Another thought on week 10

As an aside to my other post on this week’s blogging question: I worry about the psychological impact of the expectation that the research process will be made public along with the final product. I think that there is something private about process work which deserves respect. The magic of note taking and rough drafts is in their presumed personal and ephemeral nature. That they are disposable is exactly what is so liberating. I find I am more creative and take more intellectual risks in my process work than I ever can with something that is public from the start. Even though the process work of historical figures can be rich and rewarding – when considering the research going on right now, we need to weigh the potentially smothering anxiety that comes with producing something under the expectation public scrutiny. There are things which I deliberately do not back up on my computer, because psychologically, I need them to be temporary.

If I had to make my research materials public, I know that whatever I made available would be heavily edited and weeded. In the end, would that still serve the same purpose for future researchers as do the kinds of archived process materials (i.e. Bell’s notebooks) that Alan Galey is talking about in his blog post?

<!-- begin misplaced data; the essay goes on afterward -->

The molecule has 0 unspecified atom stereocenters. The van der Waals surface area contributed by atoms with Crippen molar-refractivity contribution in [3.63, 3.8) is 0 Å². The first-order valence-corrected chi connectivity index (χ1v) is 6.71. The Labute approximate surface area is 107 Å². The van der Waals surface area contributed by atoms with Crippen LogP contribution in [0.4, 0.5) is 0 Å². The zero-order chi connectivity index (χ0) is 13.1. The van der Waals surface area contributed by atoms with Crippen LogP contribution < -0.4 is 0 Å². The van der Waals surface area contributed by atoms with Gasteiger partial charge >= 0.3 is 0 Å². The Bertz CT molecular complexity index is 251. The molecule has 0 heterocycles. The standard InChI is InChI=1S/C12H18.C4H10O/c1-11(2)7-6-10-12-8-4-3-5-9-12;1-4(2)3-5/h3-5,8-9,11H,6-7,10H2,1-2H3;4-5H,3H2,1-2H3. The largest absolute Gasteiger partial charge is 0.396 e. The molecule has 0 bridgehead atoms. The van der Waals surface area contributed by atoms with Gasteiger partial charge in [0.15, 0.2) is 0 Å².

(For the record I’d like to add that I take no issue whatsoever with planning to make one’s raw data public – that’s just polite!)

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2 Comments

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2 responses to “Another thought on week 10

  1. Hey Anna,

    You brought up a point about self censorship which I had not considered with regards to having works become public. I wonder, if the work were to be made public but you, the creator, were to remain anonymous would you still edit the information?
    (disregarding politeness – assuming we are forgoing the ethics of having other peoples information released and your involvement remaining secret)

    • annastandish

      Hm… I don’t know if anonymity would be possible – depending on the kind of process work we’re talking about – if it’s supportive material for something that has been published, then figuring out the connection would probably be child’s play.
      But even if it could be published anonymously somehow, I for one wouldn’t be able to get the fact that it *will* be made public out of my mind. I’m most worried about the psychological effect of intending to publish something that’s supposed to be process work – and wasting time trying to make it fit for public consumption. I don’t know whether or not the veil of anonymity would be enough to combat that.

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